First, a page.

Vitamin C deficiency
Severe deficiency in vitamin C results is commonly called scurvy. With little or no intake (below 10 mg/day) initial symptoms can start within 1 month and include fatigue (probably the result of impaired carnitine biosynthesis), malaise, and inflammation of the gums. As vitamin C deficiency progresses, collagen synthesis becomes impaired and connective tissues become weakened, causing haemorrhagic skin changes such as petechiae, ecchymoses, purpura, joint pain, poor wound healing, hyperkeratosis, and corkscrew hairs. After more time, individuals develop depression, swollen, bleeding gums and loosening or loss of teeth due to weak tissues and blood vessels. Scurvy was responsible for the miserable deaths of thousand British sailors during the mid-1700s until Sir James Lind, a British Navy surgeon, determined that eating limes and other citrus fruits could prevent scurvy. The subsequent improvement in health of British sailors gave the navy a military advantage and the nickname “Limies” that sticks today.
In today’s society scurvy is rare, although can still be found amoung elderly people in social isolation or those with mental illness, especially if they smoke heavily. More relevant is health implications of having chronically low levels which as been linked with an increased risk of a important degenerative conditions such as high blood pressure, macular degeneration, gallbladder disease, atherosclerosis, heart attacks and stroke. Higher than normal levels, especially produced through intravenous ascorbic acid, have not been shown to reduce the incidence of these disease.
The recommended daily amount of vitamin C are based on its known physiological and antioxidant functions in white blood cells and are probably much higher than the amount required for protection from deficiency in adults this is between 80-100mg /day. Men need 10% more than women until they pregnant or lactating when the RDA is around 120mg/day. Smokers should take another 35% (around 120-140 mg/day). Normal blood levels are between 34-114 micromols/l.
Dietary fruit, vitamin C and citrus bioflavonoids
The levels of vitamin C and other healthy polyphenols are very much higher in the wild rather than industrial farmed varieties. In a typical western diet, although potatoes only have a low concentration of vitamin C, because they are eaten in such large amounts they are substantial contributors to the national daily intake. Other food sources include red and green peppers, kale, nuts, kiwifruit, broccoli, strawberries, peas and Brussels sprouts. It is present in high concentrations in many herbs particularly coriander, thyme and mint. Spices such as chili, paprika and black pepper have a high concentration but have a lower contribution to the daily amount as they are usually taken in small amounts. Although vitamin C is not naturally present in grains, it is added to some fortified breakfast cereals. The vitamin C content of food may be reduced by prolonged storage and by cooking because ascorbic acid is water-soluble and is destroyed by heat. Steaming or even short microwaving may lessen cooking losses. Fortunately, many of the best food sources of vitamin C, such as fruits and some vegetables, are usually consumed raw. Some dried food concentrates preserve their high vitamin C content, particularly rose hips. Consuming five varied servings of fruits and vegetables a day can provide more than 200 mg of vitamin C. Improvements in food logistics have ensured that the availability of fruits from around the world has never been so good. Both conventional fruits and exotic varieties often have high levels of vitamin C. As fruit ripens the vitamin C content increases, as well as the natural salicylates and polyphenols, so don’t be put off by a few soft bits!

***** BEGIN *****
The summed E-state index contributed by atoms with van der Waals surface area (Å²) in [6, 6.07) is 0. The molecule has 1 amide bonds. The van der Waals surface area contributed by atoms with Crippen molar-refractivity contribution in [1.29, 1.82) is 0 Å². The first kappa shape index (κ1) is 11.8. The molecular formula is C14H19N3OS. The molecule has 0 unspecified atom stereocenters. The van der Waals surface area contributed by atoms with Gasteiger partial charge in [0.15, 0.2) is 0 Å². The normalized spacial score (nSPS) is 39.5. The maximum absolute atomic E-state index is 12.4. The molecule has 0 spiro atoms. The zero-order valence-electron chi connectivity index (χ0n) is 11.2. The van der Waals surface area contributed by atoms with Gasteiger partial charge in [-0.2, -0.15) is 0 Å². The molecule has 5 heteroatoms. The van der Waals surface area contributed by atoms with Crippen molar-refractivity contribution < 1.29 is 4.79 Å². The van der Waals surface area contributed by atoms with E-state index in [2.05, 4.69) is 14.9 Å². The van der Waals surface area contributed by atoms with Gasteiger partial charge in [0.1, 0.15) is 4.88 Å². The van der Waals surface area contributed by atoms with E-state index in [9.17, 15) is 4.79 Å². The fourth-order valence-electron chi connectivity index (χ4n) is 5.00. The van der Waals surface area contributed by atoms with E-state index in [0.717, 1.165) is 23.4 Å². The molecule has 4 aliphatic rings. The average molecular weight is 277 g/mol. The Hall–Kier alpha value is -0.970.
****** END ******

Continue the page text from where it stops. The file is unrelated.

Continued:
Fruit juices and smoothies: These are a reasonable way to increase your fruit intake but they also increase the effect of the sugar by speeding up how quickly it is absorbed into the blood stream (glycaemic index). Eating excess sugar and other high glycemic index food have significant health concerns. Most juice and smoothie aficionados mix them with plenty of vegetables but an increasingly used and sensible phrase used in healthier circles is; “Eat your fruit and juice your vegetables”
If you do make fruit juices, ideally they should be drunk fresh. After squeezing, juice changes its chemical composition quickly becoming more acidic and losing its nutritional content. Juices within cartons have generally been heavily processed increasing their sugar content and often need the vitamin C re-added to keep the levels up. Many also have added extra sugar and these should definitely be avoided. Despite the drawn back of juices they are still a better alternative than sugary canned drinks so on a hot summer day consider a freshly squeezed orange mixed, mint, water and ice which may entice kids to more a healthier option. One lemon squeezed into a pitcher with a spoon of honey topped up with sparkling water makes healthier lemonade for children.